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  1. #1
    Climbers Apprentice vesteroid's Avatar
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    Strategy on a metric tomorrow

    Ok, needing some advice.

    I am lucky in most regards, I have one of those naturally slim athletic wives, who is great shape. I mean this girl can ride away from most fit men her age. When I did the half marathon training, she decided to tag along, and with no prior running experience, she beat everyone, male and female in the group on each and very training run.

    So since we are cycling now, and we did our first metric last weekend (and I didn't die). She promptly signed me up for another one this weekend.

    Here is the rub...I know now I can do the miles, and I was tired, but not destroyed after the ride last week...but...it had 1800 feet of climbing, and flat calm wind.

    This weeks ride has 5300 feet of climbing and they are calling for 20-30 SSW winds.

    That combo has me a bit concerned. I looked at the climbs on a chart and most of them don't seem to be much more than 100 feet per mile, and most of them are less than 6 continuous miles of non stop up...so I am guessing that's not too bad....the rest seem to be shorter and maybe even steeper...more rollers so to speak.

    The wind is what it is, and I can't whimp out now...but this has me concerned

    Any ideas how to attack this ride to limit my blow up potential?

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    SuperGimp TrojanHorse's Avatar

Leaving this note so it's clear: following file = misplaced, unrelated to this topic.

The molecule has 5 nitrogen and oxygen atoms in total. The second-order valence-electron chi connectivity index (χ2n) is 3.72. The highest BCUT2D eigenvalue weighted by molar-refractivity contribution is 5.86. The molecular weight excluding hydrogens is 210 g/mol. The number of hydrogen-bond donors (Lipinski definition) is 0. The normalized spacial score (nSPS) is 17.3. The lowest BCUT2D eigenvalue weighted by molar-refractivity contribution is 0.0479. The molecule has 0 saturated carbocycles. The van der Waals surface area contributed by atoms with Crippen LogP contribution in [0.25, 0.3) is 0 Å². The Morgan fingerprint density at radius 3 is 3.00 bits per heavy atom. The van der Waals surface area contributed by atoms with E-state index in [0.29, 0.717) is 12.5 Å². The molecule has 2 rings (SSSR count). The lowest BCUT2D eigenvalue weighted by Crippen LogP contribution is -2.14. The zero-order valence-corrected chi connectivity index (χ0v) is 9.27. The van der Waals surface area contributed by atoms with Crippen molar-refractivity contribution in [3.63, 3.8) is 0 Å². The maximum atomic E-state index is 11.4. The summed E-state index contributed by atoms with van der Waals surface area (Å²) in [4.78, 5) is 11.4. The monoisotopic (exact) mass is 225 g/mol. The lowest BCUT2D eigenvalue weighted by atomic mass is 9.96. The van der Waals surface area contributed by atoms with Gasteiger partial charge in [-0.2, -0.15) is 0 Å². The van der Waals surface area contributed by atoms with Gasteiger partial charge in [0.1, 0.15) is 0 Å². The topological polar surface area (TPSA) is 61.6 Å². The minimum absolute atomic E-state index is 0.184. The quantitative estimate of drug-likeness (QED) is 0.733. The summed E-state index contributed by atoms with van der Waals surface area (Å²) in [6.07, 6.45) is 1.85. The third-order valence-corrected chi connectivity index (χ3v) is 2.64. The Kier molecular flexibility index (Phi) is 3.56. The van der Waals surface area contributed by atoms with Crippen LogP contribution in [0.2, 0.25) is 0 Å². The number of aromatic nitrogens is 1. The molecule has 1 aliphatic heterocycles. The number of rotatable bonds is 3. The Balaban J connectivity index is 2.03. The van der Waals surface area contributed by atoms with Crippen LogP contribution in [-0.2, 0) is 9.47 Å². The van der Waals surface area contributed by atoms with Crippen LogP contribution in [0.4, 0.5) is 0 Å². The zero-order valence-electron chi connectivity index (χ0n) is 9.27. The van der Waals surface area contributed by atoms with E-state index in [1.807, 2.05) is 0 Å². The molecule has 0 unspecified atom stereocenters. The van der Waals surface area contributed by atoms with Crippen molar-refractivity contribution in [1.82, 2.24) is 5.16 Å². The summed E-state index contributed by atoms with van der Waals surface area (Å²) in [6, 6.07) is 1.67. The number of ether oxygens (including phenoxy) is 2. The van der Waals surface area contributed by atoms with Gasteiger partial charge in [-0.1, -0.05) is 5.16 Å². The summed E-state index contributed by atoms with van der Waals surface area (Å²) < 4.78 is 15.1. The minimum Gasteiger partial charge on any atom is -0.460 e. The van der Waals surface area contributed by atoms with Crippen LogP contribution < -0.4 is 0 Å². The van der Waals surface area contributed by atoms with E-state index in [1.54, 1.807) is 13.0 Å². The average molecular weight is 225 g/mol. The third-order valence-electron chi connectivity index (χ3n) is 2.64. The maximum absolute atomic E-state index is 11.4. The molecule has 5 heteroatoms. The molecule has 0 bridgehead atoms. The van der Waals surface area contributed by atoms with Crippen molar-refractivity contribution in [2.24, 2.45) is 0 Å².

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    5k of climbing in 60 miles is fairly hilly but not dastardly (100 ft per mile works out to about a 2% grade, which is pretty reasonable) - my suggestion for you is to take it easy on the hills (stop me if you figured this out already ) so that you don't blow up before you hit the finish line. Wind is wind, make your wife do all the pulling. It's only fair since she signed you up, right?

    Eat a nice dinner tonight, drink a lot of water tonight and tomorrow morning and go have fun - you can do it!

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    Travelling hopefully chasm54's Avatar
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    Hilly but not extreme. The key will be to manage your effort in the hills. Just find a gear, and therefore a rhythm, that you can sustain. If you do that, it doesn't matter how long the hill is, you know you can keep plodding along until you've climbed it. Don't charge at them, just ride them at your own pace. If you do that, a sixty-mile ride, however lumpy, won't be a problem.
    There have been many days when I haven't felt like riding, but there has never been a day when I was sorry I rode.

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    Get on your bike and pedal....don't think about it. You know you can do it..........and you will do it! Good Luck

  5. #5
    Senior Member Mithrandir's Avatar
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    Just curious, those that say 5k over 63 miles isn't too bad; how much do you weigh and how much experience do you have?